We need to see the humanity behind those numbers. Each of those numbers is a story and a tragic story at that. That is why the response of our country is so fundamentally important.
We have a proud tradition and history of responding well to crises of that kind—for example, in the Kindertransport in the second world war and in our response to Biafra and, to some degree, Syria. There is justifiable pride in the response of our communities to such situations. However, we do ourselves—and the refugees—a disservice if we are too self-congratulatory. We should remember that for every 10,000 citizens in Germany and Sweden they took in 70 Syrian refugees, yet for every 10,000 citizens in Scotland we took in only four.
We talk about having a hostile environment policy on immigration—that was exemplified in the Windrush scandal—but we are dangling false hope for refugees if they think that they are coming to anything less than a hostile environment. In the debate, a number of points have been made about the UK Government’s reversal of the Dubs commitment to bring in 3,000 refugees, which is the main reason for our voting against the Conservative amendment tonight.
As many members will know, I used to work with Aberlour Child Care Trust and in the guardianship service of which we have heard something today. I worked with unaccompanied asylum seekers who were children, and also with child refugees and victims of trafficking. I saw that hostile environment at first hand in the attitude of the UK Border Agency, which said that it started from a presumption of disbelief and set a very high bar on matters such as people proving their age or that they had been victims of rape or torture in their countries of origin.
That insidious reality is particularly damaging to women who come to this country with uncertain immigration status and who are married to abusive spouses, flee those abusive relationships and then find themselves having to raise children without recourse to public funds, which is an absolute outrage. There are also those who are forced to attend for interview in Croydon, without the resources to get there. For children who are victims of trafficking or who are seeking asylum there is no consistency in the application of social work assessments when they get here.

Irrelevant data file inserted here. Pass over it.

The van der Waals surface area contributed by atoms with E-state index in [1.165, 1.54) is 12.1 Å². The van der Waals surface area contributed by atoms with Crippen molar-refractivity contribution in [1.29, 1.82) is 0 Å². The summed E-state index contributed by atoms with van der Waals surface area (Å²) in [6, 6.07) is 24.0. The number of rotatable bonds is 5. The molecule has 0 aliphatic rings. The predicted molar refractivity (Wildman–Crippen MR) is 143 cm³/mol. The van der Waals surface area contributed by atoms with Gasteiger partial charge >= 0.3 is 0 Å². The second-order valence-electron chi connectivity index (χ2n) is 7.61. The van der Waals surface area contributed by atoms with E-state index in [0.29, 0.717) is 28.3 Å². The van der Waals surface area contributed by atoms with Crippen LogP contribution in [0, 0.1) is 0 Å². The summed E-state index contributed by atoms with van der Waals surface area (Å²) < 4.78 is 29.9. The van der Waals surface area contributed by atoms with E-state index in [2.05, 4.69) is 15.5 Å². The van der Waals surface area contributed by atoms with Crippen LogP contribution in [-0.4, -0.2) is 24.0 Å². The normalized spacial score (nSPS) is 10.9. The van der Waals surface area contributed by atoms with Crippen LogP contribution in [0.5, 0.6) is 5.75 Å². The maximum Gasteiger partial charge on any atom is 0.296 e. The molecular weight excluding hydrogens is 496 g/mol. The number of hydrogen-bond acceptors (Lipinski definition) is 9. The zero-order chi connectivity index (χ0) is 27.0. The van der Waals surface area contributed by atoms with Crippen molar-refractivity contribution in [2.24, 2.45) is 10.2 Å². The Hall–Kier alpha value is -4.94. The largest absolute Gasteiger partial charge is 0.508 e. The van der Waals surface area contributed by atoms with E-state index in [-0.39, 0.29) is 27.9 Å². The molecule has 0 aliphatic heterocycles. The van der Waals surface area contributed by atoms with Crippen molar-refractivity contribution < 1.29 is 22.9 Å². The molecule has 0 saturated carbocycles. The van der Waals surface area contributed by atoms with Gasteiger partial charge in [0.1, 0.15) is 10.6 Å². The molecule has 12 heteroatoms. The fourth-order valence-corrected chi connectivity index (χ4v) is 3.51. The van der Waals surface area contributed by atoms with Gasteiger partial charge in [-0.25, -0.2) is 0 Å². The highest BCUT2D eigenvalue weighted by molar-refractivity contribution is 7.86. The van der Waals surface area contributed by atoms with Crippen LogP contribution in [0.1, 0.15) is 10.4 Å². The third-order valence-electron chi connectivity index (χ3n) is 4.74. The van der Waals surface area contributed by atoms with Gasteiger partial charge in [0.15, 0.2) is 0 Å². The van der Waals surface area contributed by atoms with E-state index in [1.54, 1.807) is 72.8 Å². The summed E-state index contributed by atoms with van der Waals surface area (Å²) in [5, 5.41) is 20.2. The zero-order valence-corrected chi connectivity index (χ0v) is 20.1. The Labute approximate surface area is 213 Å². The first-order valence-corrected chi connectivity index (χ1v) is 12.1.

However, it is in the reaction of the right-wing press that we see so much of UK Government policy forged. There are distortions of populism that create fear in our community, and an othering of refugees. Refugees are not here to steal our jobs or to seduce our daughters: they are fleeing the worst places and circumstances on this planet, and they bring with them culture, resilience and skills. If we give them sanctuary, they will repay that a hundredfold.
I close in the same way as I started, with an extract from a poem. “What They did Yesterday Afternoon” is a poem by Warsan Shire, who is British but was born in Kenya to Somali parents. At the end of it she says:
i come from two countries one is thirsty the other is on fire both need water. later that night i held an atlas in my lap ran my fingers across the whole world and whispered where does it hurt? it answered everywhere everywhere everywhere.
That pain is visible on our television screens, in our streets and communities and at points of entry all around the British isles. If compassion is the most important pillar of our human condition, our response, as a country, to this crisis will be the measure by which our generation is judged. I support the Government’s motion. We need to do far more for the refugees we should be looking after.